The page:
G. B. Daniels, Mr. and Mrs. AIfr*i Eastland.
Miss I^oulse Earle, Charles Robert Kgelly. Mr
and Mrs. John D. Eby. James "P. Edoft, Mrs.
A. J. Eastland,* F. H. Elchbaum, Joseph East
v lahd, Thomas Eastland, Wallace H. Foster,
Mr and Mrs. Charles Foy. Mr. and Mrs. E.
D. Flint. Mr. and Mrs. F. B. Gallndo, Mls»
Katherine Gray, Mr. and Mrs. C. A. Uunnlson
W. M. Goggln. Mr. and Mrs. George E. Hol
t «rtqn. Mr. and Mrs. J. Hutchlnson, Mr. and
Airs. C. A. Hellborn, Mr. and Mrs. B. S. Hub
banl, Mr and Mrs. E. A. Heron. Miss Helen
Hallowell. Mr. and Mrs. F. W. Hosmer, Mr.
ond Mr3. George H. Isenon. Mr. and Mrs. F.
S. Judah,' Miss Gertrude Jones, Mr. and Mrs.
Arthur B. James, Mr. and Mrs. John F. Joy
ner. Miss Joyner. Mr. and Mrs. James John
son Miss Johnson, Mr. and Mrs. W. Kergan.
Mr.' and Mrs. W. F. Kelly. Miss Emma Kel
logg. William Knowles, Mr. and Mrs.
Frank A. Leach, . Mr. and Mrs. W.
Lyraan, Mr. and Mrs. - William McMur
ray, Mr. and Mrs. James Watson McClure,
Mr", .and Mrs. John Martin. Mr. and Mrs. A.
S. MacdonaM. Mrs. D. E. Martin. A. Mltchler,
Miss Mltjhle;*, Benjamin Mltchler, Mr. and
Mrs. Will Meyers, Mr. and Mrs. William Mil
wain, Dr. and Mrs. I. Emmet Nicholson. Miss
Laura NIcootson. Mrs. M. B. Nicholson. J.
Newman.' Claience-- Oliver, Mr. and . Mrs. G.
Pohlmann, Miss Pohlmann. . Governor and Mn.
George C. Hardee. MIS3 Penntman. Miss Cecilia
Prltchart, Mrs. E. Payne. Mr. and Mrs. F. M.
Ray. Mr. arrt Mrs. George Ryno. John' li.
Reed, Mr. nnd Mrs. Lawrence Reed, Miss Ger
trude Ruddlck. Harry Rinn. Mr. and Mrs. Jchn
Ross, - Mrl' and Mrs. J. Walter Scott. Mr. and
Mrs. W. D. Smith. Mr. and Mrs. W. B. Smith.
Clifton' A. Sause, Mr. and Mrs. Benjamin
Smith. - Mrs. Sherwood. Mips Sherwood. Edwin
L. Smith, Mrs. N. Stevens. Miss M. C. Stroud.
Miss Summers, Mr. and Mrs. Allen D; Sloan,
Dr. and Mrs. M. Splnk,-Mr. and Mr*. M. P.
Smith, E. L«. Spatn, Dr. and Mrs. John Thomp
son, Mr. and Mrs. S. J. Taylor, Mr. and Mr».
J. Thompson. Miss Grace Thomas, the Mlsso*
Thompson. Mrs. Brlggs Utuely. Mr. Vose. Mr.
and Mrs. William Veltch. Mr. and Mrs.- George
E. Wilson, Mr. and Mrs. E.M. Walsh, Dr.
and Mrs. Wall.. Miss Wall. Mr. and Mrs.
James ¦ Wiggins.- Captain - and- Mn'. - John T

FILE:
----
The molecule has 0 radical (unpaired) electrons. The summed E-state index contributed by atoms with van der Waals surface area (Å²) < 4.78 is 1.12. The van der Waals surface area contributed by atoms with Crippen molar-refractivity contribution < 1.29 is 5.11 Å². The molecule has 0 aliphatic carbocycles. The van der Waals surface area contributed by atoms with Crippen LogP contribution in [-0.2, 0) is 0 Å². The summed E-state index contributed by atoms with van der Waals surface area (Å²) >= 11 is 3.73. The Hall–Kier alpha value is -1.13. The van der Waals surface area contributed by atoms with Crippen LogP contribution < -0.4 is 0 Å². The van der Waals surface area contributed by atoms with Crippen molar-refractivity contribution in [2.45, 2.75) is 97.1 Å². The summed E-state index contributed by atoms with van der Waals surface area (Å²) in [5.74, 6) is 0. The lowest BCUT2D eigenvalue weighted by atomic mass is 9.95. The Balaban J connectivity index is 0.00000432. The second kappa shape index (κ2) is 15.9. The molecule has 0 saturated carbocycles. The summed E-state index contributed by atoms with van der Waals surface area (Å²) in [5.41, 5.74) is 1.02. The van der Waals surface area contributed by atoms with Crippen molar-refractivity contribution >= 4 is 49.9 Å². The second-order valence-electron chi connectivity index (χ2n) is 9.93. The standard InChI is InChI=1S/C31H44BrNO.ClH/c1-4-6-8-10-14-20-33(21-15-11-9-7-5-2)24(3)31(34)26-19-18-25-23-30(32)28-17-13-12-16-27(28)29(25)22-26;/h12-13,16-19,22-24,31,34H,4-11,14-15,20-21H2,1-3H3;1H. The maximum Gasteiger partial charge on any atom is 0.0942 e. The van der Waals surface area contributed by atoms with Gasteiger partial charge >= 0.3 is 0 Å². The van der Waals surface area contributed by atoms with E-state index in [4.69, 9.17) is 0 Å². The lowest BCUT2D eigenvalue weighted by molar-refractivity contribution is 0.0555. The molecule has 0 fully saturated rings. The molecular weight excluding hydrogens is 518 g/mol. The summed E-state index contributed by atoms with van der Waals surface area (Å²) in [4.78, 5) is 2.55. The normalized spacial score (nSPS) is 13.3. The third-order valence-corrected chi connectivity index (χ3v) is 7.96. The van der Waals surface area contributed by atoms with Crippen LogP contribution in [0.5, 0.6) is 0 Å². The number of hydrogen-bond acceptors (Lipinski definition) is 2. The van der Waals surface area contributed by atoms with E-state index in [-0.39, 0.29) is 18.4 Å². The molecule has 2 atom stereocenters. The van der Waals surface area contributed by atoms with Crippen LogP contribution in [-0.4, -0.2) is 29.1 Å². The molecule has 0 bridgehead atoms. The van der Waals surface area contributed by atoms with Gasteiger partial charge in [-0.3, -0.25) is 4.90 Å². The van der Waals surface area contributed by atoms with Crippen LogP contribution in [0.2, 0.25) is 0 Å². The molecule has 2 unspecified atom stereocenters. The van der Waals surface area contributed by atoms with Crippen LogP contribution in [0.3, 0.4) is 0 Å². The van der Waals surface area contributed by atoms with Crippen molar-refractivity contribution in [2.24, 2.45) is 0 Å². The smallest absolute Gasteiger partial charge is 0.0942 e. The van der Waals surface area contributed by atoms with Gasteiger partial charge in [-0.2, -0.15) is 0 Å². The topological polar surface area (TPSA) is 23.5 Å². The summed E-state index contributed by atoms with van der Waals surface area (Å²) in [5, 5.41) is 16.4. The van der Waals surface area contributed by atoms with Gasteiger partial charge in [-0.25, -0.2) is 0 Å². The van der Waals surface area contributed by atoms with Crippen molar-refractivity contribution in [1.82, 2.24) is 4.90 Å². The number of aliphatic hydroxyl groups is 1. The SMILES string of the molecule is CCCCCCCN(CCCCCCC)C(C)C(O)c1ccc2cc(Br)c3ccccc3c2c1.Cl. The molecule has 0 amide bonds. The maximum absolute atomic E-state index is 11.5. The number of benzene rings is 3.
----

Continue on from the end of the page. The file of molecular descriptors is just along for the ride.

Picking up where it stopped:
Wright, Miss Edna White, Mr. and Mrs L
White, Hume Wllhoit. Mr. and Mrs. R. T. M
Wate. Robert Westdahl, Harold York, Mr!
and Mrs. E. C. Jones and Mr. and Mrs. Leon
P. Low of San Francisco.
The sroom was attended by his brother Wal
lace Foster. The nuptial knot was tied by the
Rev. William Carson Shaw, pastor of the
Church of the Advent. He was assisted by the
Rev. John Thompson, the groom's grandfather.
The bride's mother. Mrs. John A. Brltton.
wa3 radiant In a very becoming gown of smoke
colored zamallte, elaborately trimmed with
gray and white cluny lace and coral jewels.
Mr. and Mrs. Kelloeg will enjoy their honey
moon 'In picturesque Mexico and expect to b«
there two. or three weeks, after which thev
will «reside in Oakland. Their artistic little
cottage home Is a wedding gift from the
bride's father and Is situated on Walsworth
avenue a few doers from the family home.
Nearly all of the furnishings are "wedding
presents nnd few Oakland brides have been
to happily and bountifully remembered.
Mr. Kellozg holds an- excellent position in
the general passenger agent's office of the
Southern Pacific.
The wedding of Miss Brltton and Mr. Kel
ijgK has been anticipated with unusual inter
erf In Oakland, owing to the- prominence of
the bride's father, John A. Brlttfjn, «who is
r resident of the Oakland Gas, Light and Heat
"Company, and general manager of the Califor
nia Electric Corporation, and also on account
of the ijcpulartty of "the* young bride and
groom. Tretr romance 'began eight years ago
in the Lincoln school, when they learned the
first lesson in love from a. teacher not on the
county's payroll — HUJe Dan Cupid.
The scene of the wedding, this evening was
the home of the bride's parents on Walsworth
avenue- and the artistic residence was like a
bit of fairyland. . The Interior was a perfect
bower of . palms and huckleberry foliage,
through which scarlet berries occasionally
gleamed, while through th'e garlands and from
every nock and corner tiny electric bulbs
shed, a soft light.
The ceremony took place In the library,
wheie me whole side of the room was cov
ered with graceful follagf, through "which In
candescent lights shone- "like stars. In the
center ot this green panel, from the garlanded
celling, hung a large white bell, the clapper of
which was formed by an incandescent bulb.
As the stringed orchestra -played the wed
ding march the white-robed ribbon bearers,
Miss Louise Earl nnd Miss Edna Pohlmann,
formed an aisle through which the bride
passed, leaning en her father's arm.
Her gown was a beautiful creation of cream
silk crepe, i It was simply but exquisitely made,
a : deep shirring- forming the skirt yoke and
four wide tu:ks finishing the long train. The
well-fitting hoalce was low on the shoulders,
the yoke being of lucked net. studded with
penm. A wide collar of point lace outlined
the .joke, on which was pinned the groom's
gift, an exquisite brooch of pearls.' The con
ventional veil of tulle and the shower bouquet
finished an unusually beautiful costume.
Miss Alice Brltton was her sister'a only at
tpndant and wore a irown that was much ad
mired. It was of white novelty cloth and
made with a triple skirt and low bodice thii
transparent yoke being jeweled and finished
with a deep cobwebby collar of rare point
lace. The short undersleeved were covered by
angel sleeves, which fell from the shoulders.